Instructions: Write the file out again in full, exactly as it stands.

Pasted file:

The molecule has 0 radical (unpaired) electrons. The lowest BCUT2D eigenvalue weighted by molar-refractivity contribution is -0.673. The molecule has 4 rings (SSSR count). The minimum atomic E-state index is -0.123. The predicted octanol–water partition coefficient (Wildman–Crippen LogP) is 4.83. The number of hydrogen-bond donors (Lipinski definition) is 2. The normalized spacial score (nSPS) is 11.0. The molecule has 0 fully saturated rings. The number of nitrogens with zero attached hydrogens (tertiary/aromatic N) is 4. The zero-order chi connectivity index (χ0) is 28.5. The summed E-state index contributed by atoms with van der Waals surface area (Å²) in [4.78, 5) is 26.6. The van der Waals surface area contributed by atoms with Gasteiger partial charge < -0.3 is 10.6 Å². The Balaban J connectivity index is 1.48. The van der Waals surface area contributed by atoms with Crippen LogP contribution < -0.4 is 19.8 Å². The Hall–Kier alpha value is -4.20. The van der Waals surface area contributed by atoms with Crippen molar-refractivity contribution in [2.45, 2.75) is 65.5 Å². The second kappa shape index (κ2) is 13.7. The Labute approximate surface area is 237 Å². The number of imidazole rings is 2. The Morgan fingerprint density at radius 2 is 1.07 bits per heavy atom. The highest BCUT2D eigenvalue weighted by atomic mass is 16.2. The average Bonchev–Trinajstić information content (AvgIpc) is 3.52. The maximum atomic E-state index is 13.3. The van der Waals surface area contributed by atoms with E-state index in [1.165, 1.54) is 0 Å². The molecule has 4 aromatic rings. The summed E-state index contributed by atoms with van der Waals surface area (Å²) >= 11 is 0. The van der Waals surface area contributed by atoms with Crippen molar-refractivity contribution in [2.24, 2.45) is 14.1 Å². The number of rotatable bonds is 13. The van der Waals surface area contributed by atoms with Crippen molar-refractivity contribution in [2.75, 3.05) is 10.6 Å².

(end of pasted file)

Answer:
The molecule has 0 radical (unpaired) electrons. The lowest BCUT2D eigenvalue weighted by molar-refractivity contribution is -0.673. The molecule has 4 rings (SSSR count). The minimum atomic E-state index is -0.123. The predicted octanol–water partition coefficient (Wildman–Crippen LogP) is 4.83. The number of hydrogen-bond donors (Lipinski definition) is 2. The normalized spacial score (nSPS) is 11.0. The molecule has 0 fully saturated rings. The number of nitrogens with zero attached hydrogens (tertiary/aromatic N) is 4. The zero-order chi connectivity index (χ0) is 28.5. The summed E-state index contributed by atoms with van der Waals surface area (Å²) in [4.78, 5) is 26.6. The van der Waals surface area contributed by atoms with Gasteiger partial charge < -0.3 is 10.6 Å². The Balaban J connectivity index is 1.48. The van der Waals surface area contributed by atoms with Crippen LogP contribution < -0.4 is 19.8 Å². The Hall–Kier alpha value is -4.20. The van der Waals surface area contributed by atoms with Crippen molar-refractivity contribution in [2.45, 2.75) is 65.5 Å². The second kappa shape index (κ2) is 13.7. The Labute approximate surface area is 237 Å². The number of imidazole rings is 2. The Morgan fingerprint density at radius 2 is 1.07 bits per heavy atom. The highest BCUT2D eigenvalue weighted by atomic mass is 16.2. The average Bonchev–Trinajstić information content (AvgIpc) is 3.52. The maximum atomic E-state index is 13.3. The van der Waals surface area contributed by atoms with E-state index in [1.165, 1.54) is 0 Å². The molecule has 4 aromatic rings. The summed E-state index contributed by atoms with van der Waals surface area (Å²) >= 11 is 0. The van der Waals surface area contributed by atoms with Crippen molar-refractivity contribution in [2.24, 2.45) is 14.1 Å². The number of rotatable bonds is 13. The van der Waals surface area contributed by atoms with Crippen molar-refractivity contribution in [2.75, 3.05) is 10.6 Å².